The New York Times published an anonymously sourced story on Tuesday accusing President Trump of asking the American ambassador to Britain to see if the British government could help him book the British Open golf tournament at the Trump golf course in Scotland. However, statements from both the British government and the golf association in charge of the tournament seem to contradict the story.
The Times claims that three unidentified sources “with knowledge of the episode” told them that U.S. ambassador to Britain, Robert Wood Johnson IV, had told people that President Trump urged him to see if there was a way to get the British government to place the British Open at Trump’s Turnberry resort in Scotland.
The Times notes, “The ambassador’s deputy, Lewis A. Lukens, advised him not to do it, warning that it would be an unethical use of the presidency for private gain, these people said. But Mr. Johnson apparently felt pressured to try. A few weeks later, he raised the idea of Turnberry playing host to the Open with the Secretary of State for Scotland, David Mundell.”
However, the Times then adds that the British government officially denied the allegations and noted that Johnson “made no request of Mr. Mundell regarding the British Open or any other sporting event.” The Times notes:
In a brief interview last week, Mr. Mundell said it was “inappropriate” for him to discuss his dealings with Mr. Johnson and referred to a British government statement that said Mr. Johnson “made no request of Mr. Mundell regarding the British Open or any other sporting event.” The statement did not address whether the ambassador had broached the issue of Turnberry, which Mr. Trump bought in 2014, but none of the next four Opens are scheduled to be played there.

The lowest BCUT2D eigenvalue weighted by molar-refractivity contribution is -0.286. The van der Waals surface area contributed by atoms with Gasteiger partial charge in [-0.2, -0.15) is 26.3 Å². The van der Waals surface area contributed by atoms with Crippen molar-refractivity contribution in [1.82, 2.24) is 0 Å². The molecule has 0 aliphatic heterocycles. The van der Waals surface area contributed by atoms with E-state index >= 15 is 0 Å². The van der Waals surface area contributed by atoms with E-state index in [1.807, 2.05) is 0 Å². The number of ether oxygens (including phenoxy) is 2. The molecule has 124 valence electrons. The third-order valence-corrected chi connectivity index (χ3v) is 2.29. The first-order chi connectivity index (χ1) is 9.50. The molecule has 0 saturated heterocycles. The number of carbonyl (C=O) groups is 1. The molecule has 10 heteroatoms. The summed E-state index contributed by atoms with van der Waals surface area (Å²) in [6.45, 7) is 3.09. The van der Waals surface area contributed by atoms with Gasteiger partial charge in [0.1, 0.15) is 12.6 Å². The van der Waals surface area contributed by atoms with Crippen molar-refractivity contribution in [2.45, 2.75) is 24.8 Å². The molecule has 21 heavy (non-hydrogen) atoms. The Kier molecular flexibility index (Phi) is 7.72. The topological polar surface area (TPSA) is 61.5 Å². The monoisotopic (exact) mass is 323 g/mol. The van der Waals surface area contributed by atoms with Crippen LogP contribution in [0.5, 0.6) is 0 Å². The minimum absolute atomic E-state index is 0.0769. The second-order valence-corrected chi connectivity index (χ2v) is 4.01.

The Times then notes that this episode “deeply unsettled” Johnson’s deputy Lukens:
Still, the episode left Mr. Lukens and other diplomats deeply unsettled. Mr. Lukens, who served as the acting ambassador before Mr. Johnson arrived in November 2017, emailed officials at the State Department to tell them what had happened, colleagues said. A few months later, Mr. Johnson forced out Mr. Lukens, a career diplomat who had earlier served as ambassador to Senegal, shortly before his term was to end.
Though that sentence seems to imply that Lukens’ ouster was related to the British Open “episode,” over a dozen paragraphs later the article reveals that the ambassador had other reasons for wanting Lukens gone.
“The ambassador, colleagues said, forced out Mr. Lukens after hearing he gave a speech at a British university in which he told a positive anecdote about a visit Mr. Obama had made to Senegal in 2013, when Mr. Lukens was the envoy,” the Times stated.
The idea that the British government could request to have the golf tournament moved to Trump’s Turnberry resort is odd because the British government has no role at all in planning the British Open, which is run by the Royal and Ancient Golf Club of St. Andrews, known as the R&A.
Further, R&A told the Times that no one from either the U.S. or U.K. governments had ever mentioned to them the idea of moving the British Open to a Trump golf course.
Royal and Ancient Golf Club spokesman Mike Woodcock told the paper: “We haven’t received any approaches from the British government or the Scottish government about this.”
This statement by the R&A does not appear in the Times article until its very last line.
UPDATE: When asked at his Wednesday coronavirus press conference about speaking to Woody Johnson about moving the Open to Turnberry, President Trump denied it.
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